Ask the Expert: Dr. Parks Answers Your Questions on Minimally Invasive Joint Replacement
Q1. Why do some patients who are fit, healthy, relatively young and on top of their physical therapy still require manipulation under anesthesia following minimally invasive TKR (total knee replacement)?
Despite a well done total knee replacement, whether minimally invasive or traditional, some patients may not regain motion. In some instances, this is due to poor compliance with physical therapy or inability to comply with physical therapy due to significant pain. When I see patients with poor progress early postoperatively, I emphasize the importance of physical therapy and regaining motion. If they fail to achieve moderate progress toward this end I will recommend manipulation.
In some patients, there is a tendency to form scar tissue. These patients may also have pain, swelling, and stiffness. This makes their recovery difficult and may require manipulation.
Q2. Is everyone eligible for minimally invasive joint replacement or do some people have to undergo the more traditional approach?
There are several factors that influence a physician’s choice to use a minimally invasive approach to joint replacement. In cases of significant deformity or revision surgery, these corrections are best done through traditional approaches. Operations on large muscular or obese patients are also usually best performed through more traditionally sized incisions. Patients who are at or below average weight and size with no significant deformity usually appropriate for minimally invasive approaches.
Q3. Are there any joints that can’t be replaced using a minimally invasive method?
Joints with significant deformity or complex procedures are best performed through traditional approaches. In some cases a patient’s size may lead a surgeon to consider a traditional approach over a minimally invasive one.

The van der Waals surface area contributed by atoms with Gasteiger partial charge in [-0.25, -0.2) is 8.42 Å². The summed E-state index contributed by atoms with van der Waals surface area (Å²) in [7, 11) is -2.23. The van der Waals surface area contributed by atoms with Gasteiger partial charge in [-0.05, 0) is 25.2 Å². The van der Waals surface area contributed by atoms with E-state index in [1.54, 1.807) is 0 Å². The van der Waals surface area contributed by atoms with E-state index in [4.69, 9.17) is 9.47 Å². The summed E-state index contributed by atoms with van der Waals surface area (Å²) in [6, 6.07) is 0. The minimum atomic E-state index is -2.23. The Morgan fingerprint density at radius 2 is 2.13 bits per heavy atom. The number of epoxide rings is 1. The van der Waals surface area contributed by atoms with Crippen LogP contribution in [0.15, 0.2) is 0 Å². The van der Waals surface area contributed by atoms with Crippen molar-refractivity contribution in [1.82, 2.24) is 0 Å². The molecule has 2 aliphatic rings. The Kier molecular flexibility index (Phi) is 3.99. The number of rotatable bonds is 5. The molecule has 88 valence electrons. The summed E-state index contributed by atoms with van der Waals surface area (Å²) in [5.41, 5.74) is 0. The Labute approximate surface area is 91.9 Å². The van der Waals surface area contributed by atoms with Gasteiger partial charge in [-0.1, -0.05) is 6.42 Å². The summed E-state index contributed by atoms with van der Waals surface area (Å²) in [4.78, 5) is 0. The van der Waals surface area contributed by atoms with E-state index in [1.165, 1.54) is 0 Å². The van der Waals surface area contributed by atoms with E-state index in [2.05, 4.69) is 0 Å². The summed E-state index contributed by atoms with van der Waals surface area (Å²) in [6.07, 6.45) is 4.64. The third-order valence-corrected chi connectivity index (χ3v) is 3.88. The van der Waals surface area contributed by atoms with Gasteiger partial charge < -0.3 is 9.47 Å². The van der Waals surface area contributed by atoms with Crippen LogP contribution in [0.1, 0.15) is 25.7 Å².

Q4. If a person is overweight and in need of a total knee replacement how many pounds should that person aim to lose prior to surgery to ensure the best possible outcome?
There is no optimal weight for a patient undergoing total joint replacements. Patients who are extremely obese do have higher rates of complications and longer hospitalizations than average-weight patients. For patients who are significantly overweight, I refer them to a weight-loss specialist or to their primary care doctor for management.
Q5. How soon before you can tell if a joint replacement was a success? Is one method of joint replacement more successful than another?
Although minimally invasive procedures have become popular, several months after surgery, the traditional and minimally invasive techniques are indistinguishable.
It is difficult to pinpoint one moment of success for a total joint. I prefer to have patients look at the immediate successes of being discharged from the hospital and achieving the milestones of getting in and out of bed and beginning to tackle stairs and walk in the hall while hospitalized. The next tier is accomplished over the following weeks with restoration of normal daily activities like walking and performing routine activities. The final tier is resuming recreational non-impact activities like golf. This is usually accomplished at three months. Everyone is different, and many patients see small improvements up to one year after total joint replacement.
Dr. Michael Parks is an orthopedic surgeon who performs minimally invasive total joint replacements, knee and hip revision surgery, and alternative procedures including partial knee replacements and arthroscopic surgery of the knee. Dr. Parks emphasizes patient function and pain as a guide to indicate the best individual approach to multiple nonsurgical and surgical alternatives for treatment of arthritis.